Like We Don’t Exist

The other day while I was walking to Port Authority after a doctor’s appointment, I noticed a young boy swaying and stumbling under the weight of his huge backpack like if he was drunk.

Photo Credit: Louie Ortega | Creative Commons

At a distance, he appeared too young to be walking alone on the streets of Manhattan. I felt a tug and decided I would try to catch up and speak with him.

When I did, I discovered that he was a she, with short dusty brown hair, soft brown eyes, and wearing baggy khaki pants with a matching military jacket which seemed to droop on her 4″11″ frame.

“Hey, thanks a lot,” she said when I slipped her something. She had a beautiful smile even though most of her teeth were missing and her face was covered with sores.

If I were to guess, she was no more than eighteen years old, a transient and addicted to Meth. The sores were from scratching due to formication–which is the sensation of bugs crawling on or underneath the skin–a common side effect of Meth users.

“What’s going on?” I asked. “Everything,” she said with a sigh, looking down and around to avoid making eye contact with me.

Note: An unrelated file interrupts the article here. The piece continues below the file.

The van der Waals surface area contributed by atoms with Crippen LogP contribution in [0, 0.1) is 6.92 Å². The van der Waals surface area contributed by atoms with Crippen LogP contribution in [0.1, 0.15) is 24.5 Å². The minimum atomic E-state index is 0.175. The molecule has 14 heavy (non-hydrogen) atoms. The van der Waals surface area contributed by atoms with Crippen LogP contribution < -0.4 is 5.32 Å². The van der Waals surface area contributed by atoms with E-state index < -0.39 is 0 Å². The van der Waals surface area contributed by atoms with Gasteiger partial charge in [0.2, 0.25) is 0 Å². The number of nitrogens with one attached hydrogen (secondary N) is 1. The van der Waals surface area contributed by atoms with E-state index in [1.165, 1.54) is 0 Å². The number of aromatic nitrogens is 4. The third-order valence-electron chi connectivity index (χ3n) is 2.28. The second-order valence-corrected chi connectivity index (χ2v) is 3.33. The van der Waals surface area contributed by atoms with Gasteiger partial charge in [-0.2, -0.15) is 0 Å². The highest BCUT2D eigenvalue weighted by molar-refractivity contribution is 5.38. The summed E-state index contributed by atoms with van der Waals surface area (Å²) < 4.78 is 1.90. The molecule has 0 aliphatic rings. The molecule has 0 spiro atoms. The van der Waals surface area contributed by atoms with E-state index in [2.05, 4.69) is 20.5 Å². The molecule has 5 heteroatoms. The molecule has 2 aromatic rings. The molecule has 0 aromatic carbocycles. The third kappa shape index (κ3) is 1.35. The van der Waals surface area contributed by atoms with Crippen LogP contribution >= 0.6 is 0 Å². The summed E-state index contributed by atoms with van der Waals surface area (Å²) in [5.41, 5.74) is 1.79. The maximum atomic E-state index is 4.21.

“I’m sorry to hear that. I noticed you back there and I’m glad I caught up to you,” I said.

“Really? You noticed me? Wow. No one ever notices me. It’s like I’m invisible or something. Even people I know and thought were my friends, avoid me.” Her voice cracked.

“I know what it’s like to feel invisible,” I said. I could feel my face flush and tears welling up. She searched my eyes. “My name is Whitney,” she said sticking her hand out to shake mine.

Here we were, two strangers, crossing paths, unbearing our souls on the corner of 42nd Street. The heartbeat of New York City. The epicenter of fame and fortune. As we stood there and talked, people rushed around us like we didn’t exist. The irony.

Before we parted ways, she asked if it would be okay to give me a hug. Even though I’m not the hugging type, I said yes. When we hugged, I knew she meant it.

Suffice it to say, this was the most memorable experience I’ve had in a long time. It was real. There were no walls, barriers, masks or pretenses. In contrast to all the years I worked in Corporate America, where pretenses and playing politics were the norm and being real was frowned upon. Go figure.

Thou blind Pharisee, cleanse first that which is within the cup and platter, that the outside of them may be clean also.” Matthew 23:26

“Do not ye yet understand, that whatsoever entereth in at the mouth goeth into the belly, and is cast out into the draught?
But those things which proceed out of the mouth come forth from the heart; and they defile the man.” Matthew 15:17-18

  • Pearl R. Meaker

    What a wonderful experience. I pray that her encounter with you gave Whitney hope in her dark world.

    • Thank you for reading and commenting, Pearl. I appreciate it. Blessings.